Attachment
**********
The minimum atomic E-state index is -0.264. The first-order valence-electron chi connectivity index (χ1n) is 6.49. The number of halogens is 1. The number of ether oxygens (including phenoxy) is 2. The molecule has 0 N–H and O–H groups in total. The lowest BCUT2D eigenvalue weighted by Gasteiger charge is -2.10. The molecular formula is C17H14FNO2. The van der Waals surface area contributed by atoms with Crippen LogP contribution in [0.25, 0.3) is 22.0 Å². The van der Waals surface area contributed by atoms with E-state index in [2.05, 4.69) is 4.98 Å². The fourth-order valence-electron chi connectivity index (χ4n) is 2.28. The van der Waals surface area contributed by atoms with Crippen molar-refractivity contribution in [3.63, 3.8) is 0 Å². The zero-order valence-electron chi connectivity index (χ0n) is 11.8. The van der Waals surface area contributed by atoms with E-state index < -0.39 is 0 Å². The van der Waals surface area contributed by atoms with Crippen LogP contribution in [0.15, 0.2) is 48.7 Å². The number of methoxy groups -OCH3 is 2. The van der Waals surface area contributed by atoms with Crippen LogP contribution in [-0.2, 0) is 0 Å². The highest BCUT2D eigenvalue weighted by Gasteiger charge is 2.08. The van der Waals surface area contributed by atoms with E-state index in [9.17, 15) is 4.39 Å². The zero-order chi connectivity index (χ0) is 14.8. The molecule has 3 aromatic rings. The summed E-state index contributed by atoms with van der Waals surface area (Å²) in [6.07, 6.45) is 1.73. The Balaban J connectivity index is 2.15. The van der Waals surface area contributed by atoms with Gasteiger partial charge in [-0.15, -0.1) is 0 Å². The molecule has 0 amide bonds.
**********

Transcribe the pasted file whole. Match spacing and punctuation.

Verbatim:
The minimum atomic E-state index is -0.264. The first-order valence-electron chi connectivity index (χ1n) is 6.49. The number of halogens is 1. The number of ether oxygens (including phenoxy) is 2. The molecule has 0 N–H and O–H groups in total. The lowest BCUT2D eigenvalue weighted by Gasteiger charge is -2.10. The molecular formula is C17H14FNO2. The van der Waals surface area contributed by atoms with Crippen LogP contribution in [0.25, 0.3) is 22.0 Å². The van der Waals surface area contributed by atoms with E-state index in [2.05, 4.69) is 4.98 Å². The fourth-order valence-electron chi connectivity index (χ4n) is 2.28. The van der Waals surface area contributed by atoms with Crippen molar-refractivity contribution in [3.63, 3.8) is 0 Å². The zero-order valence-electron chi connectivity index (χ0n) is 11.8. The van der Waals surface area contributed by atoms with E-state index < -0.39 is 0 Å². The van der Waals surface area contributed by atoms with Crippen LogP contribution in [0.15, 0.2) is 48.7 Å². The number of methoxy groups -OCH3 is 2. The van der Waals surface area contributed by atoms with Crippen LogP contribution in [-0.2, 0) is 0 Å². The highest BCUT2D eigenvalue weighted by Gasteiger charge is 2.08. The van der Waals surface area contributed by atoms with E-state index in [9.17, 15) is 4.39 Å². The zero-order chi connectivity index (χ0) is 14.8. The molecule has 3 aromatic rings. The summed E-state index contributed by atoms with van der Waals surface area (Å²) in [6.07, 6.45) is 1.73. The Balaban J connectivity index is 2.15. The van der Waals surface area contributed by atoms with Gasteiger partial charge in [-0.15, -0.1) is 0 Å². The molecule has 0 amide bonds.